Perhaps the Saskatchewan Huskies, with Thomaidis tweaking a team with nine flatlanders including the homegrown fifth-years Laura Dally, Dalyce Emmerson and Kelsey Trulsrud, plus Coaldale, Alta.'s Taya Keujer as a fifth-year cog, will even get shouted out in the Ledge for winning it all. That didn't happen in 2010 when the men's basketball team won the CIS title.
From here, it looks as if Saskatchewan's iron-woman five wore down speedy Ryerson, with Dally getting an efficient 25, Emmerson and Trulsrud producing matching 14/12 double-doubles, and the Latvian lead guard, Sabine Dukate, having 22 points and a 7:3:4 assists/steals/turnovers ratio. Ryerson wound up with Keneca Pingue-Giles having to put up 28 shots to get her 26.
Saint Mary's won the bronze, with McGill getting the unofficial antique bronze in the touranment where the chalk picks all played for the medals.
(4) Ryerson Rams 87, (1) McGill Martlets 72 — R2, coached by C2 (Carly Clarke) took out M2. Keneca Pingue-Giles had a near triple-double with 20 on 56.7 per cent eFG, eight seven rebounds and three steals that negated her three turnovers. Three other Rams were in double figures, most notably Mariah Nunes with 20 and four of the 11 Rams' steals.
So you can read this as quick, up-tempo Ryerson against the very strong Huskies.
(2) Saskatchewan Huskies 65, (3) Saint Mary's Huskies 58 — The theme exhumed from the 'life box' is that the U of S seniors are on a mission. Dally (24 points, five rebounds, 55.6% eFG), Emmerson (17-18-six blocks, 46.2% eFG) and Trulsrud (11/13 double-double, 38.5%) did everything.
Now, hopefully Sportsnet ONE, ahead of matchup of namesakes, noticed this when they looked at U of S roster and punched up a graphic ... four green Huskies are alumnae of high school teams called the Crusaders. That includes Emmerson (Prince Albert), fellow fifth-year 6-footer Taya Keujer (Catholic Central in Coaldale, Alta.), forward Megan Lindquist (Saskatoon Holy Cross) and Trulsrud (same).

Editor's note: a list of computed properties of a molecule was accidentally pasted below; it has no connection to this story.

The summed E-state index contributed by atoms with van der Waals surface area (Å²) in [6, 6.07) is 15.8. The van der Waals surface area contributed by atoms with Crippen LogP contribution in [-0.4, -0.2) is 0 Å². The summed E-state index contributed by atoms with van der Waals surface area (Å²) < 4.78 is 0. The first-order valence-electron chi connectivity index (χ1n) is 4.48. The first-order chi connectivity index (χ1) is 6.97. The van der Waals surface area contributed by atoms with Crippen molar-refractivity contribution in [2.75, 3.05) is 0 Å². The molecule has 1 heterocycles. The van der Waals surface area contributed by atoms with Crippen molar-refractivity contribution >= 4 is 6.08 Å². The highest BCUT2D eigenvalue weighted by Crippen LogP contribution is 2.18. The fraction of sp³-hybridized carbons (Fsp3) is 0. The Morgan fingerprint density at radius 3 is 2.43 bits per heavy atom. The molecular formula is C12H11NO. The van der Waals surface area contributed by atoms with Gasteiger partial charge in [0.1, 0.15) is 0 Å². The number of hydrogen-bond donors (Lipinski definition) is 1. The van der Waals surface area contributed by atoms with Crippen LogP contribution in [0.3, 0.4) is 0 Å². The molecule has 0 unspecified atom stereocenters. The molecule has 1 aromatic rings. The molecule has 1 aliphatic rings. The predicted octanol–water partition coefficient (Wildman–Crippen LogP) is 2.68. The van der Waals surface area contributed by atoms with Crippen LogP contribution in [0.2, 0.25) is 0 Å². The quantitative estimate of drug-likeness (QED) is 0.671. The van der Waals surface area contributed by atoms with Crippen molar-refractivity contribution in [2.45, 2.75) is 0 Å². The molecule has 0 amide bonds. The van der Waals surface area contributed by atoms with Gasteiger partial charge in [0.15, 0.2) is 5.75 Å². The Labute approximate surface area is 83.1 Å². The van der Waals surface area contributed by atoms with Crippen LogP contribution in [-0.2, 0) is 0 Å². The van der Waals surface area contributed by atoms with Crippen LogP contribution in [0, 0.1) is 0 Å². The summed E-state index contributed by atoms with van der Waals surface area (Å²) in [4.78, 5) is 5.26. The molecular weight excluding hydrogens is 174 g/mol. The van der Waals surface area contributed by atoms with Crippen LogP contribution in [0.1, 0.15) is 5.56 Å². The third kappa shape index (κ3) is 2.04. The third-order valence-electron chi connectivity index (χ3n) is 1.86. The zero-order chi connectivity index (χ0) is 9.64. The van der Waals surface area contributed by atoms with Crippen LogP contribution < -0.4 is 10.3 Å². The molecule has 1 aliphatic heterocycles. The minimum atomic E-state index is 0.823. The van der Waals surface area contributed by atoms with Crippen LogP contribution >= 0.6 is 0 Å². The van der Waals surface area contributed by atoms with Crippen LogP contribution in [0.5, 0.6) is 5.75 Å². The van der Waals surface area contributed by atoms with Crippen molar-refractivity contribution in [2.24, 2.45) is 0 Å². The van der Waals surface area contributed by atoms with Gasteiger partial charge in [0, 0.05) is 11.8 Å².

Little bits of irreverent color make a broadcast. Come for the game ... stay for the wild tangents.
Special comment: This needs to come up when CIS looks at what noodles need to be worked out with the championship weekend. The 10 a.m. tip-off for the McGill-Saint Mary's bronze game on Sunday. To quote my bantam hockey coach after we started a trash can fire to get try to get some warmth in our dressing room before a game in Piccadilly, Ont., who was the future brain surgeon who thought of that?
University players, high-achieving women in their 20s, should not be asked to play so early the day after a tough semifinal loss. They will do it, and perhaps with a better attitude than the male ballers, but that is no justification for making them do it. The CIS rights holder has 5.2 billion reasons why all four finals must be on Sunday.
Of course, ultimately, you want to get the medal by winning a game. It is a raw deal, but it's doubtful anyone would like to remedy of 'two bronzes' à la Olympic boxing. Or some 19-point tiebreaker criteria for which semifinalist gets the bronze, and who, OFSAA-style, receives antique bronze for fourth place.
(That is a thing, that exists. An actual fourth-place medal.)
Notes on the first two days (Jumping in late on the W-Final 8 after The Longest Day, AKA quarter-finals at the men's basketball nationals.)
Of the first six games down in Freddy Beach, and none were decided by more than 12 points. The mean and median margins were each seven.
So basically, Windsor's run ended with an 0-2 weekend at the Critelli Cup, and now it's an anyone's game deal? And Windsor got started after Simon Fraser bolted for NCAA Division II. Ergo, all you need to for parity is three simple steps.
- Juggernaut reigns for a few years, then exits or regresses in one year;
Three simple steps, of course, will get you called for travelling, unless you are in the NBA.